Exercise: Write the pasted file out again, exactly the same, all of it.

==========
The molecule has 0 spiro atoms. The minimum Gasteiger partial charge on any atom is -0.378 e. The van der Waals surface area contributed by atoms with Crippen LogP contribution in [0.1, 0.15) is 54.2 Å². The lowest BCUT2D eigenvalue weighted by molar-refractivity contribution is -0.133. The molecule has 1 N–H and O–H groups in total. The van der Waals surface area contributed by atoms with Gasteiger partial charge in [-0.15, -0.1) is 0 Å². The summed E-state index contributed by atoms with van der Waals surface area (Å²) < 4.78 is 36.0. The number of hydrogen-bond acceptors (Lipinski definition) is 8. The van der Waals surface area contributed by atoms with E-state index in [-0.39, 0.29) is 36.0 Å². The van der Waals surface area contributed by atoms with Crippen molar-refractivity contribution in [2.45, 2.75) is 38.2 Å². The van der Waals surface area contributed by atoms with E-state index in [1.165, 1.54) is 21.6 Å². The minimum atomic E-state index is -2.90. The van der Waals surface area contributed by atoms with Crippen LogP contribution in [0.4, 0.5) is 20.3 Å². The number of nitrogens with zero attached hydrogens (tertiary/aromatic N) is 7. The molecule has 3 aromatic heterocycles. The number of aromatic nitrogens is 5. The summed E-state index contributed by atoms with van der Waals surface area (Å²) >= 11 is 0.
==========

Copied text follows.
The molecule has 0 spiro atoms. The minimum Gasteiger partial charge on any atom is -0.378 e. The van der Waals surface area contributed by atoms with Crippen LogP contribution in [0.1, 0.15) is 54.2 Å². The lowest BCUT2D eigenvalue weighted by molar-refractivity contribution is -0.133. The molecule has 1 N–H and O–H groups in total. The van der Waals surface area contributed by atoms with Gasteiger partial charge in [-0.15, -0.1) is 0 Å². The summed E-state index contributed by atoms with van der Waals surface area (Å²) < 4.78 is 36.0. The number of hydrogen-bond acceptors (Lipinski definition) is 8. The van der Waals surface area contributed by atoms with E-state index in [-0.39, 0.29) is 36.0 Å². The van der Waals surface area contributed by atoms with Crippen molar-refractivity contribution in [2.45, 2.75) is 38.2 Å². The van der Waals surface area contributed by atoms with E-state index in [1.165, 1.54) is 21.6 Å². The minimum atomic E-state index is -2.90. The van der Waals surface area contributed by atoms with Crippen LogP contribution in [0.4, 0.5) is 20.3 Å². The number of nitrogens with zero attached hydrogens (tertiary/aromatic N) is 7. The molecule has 3 aromatic heterocycles. The number of aromatic nitrogens is 5. The summed E-state index contributed by atoms with van der Waals surface area (Å²) >= 11 is 0.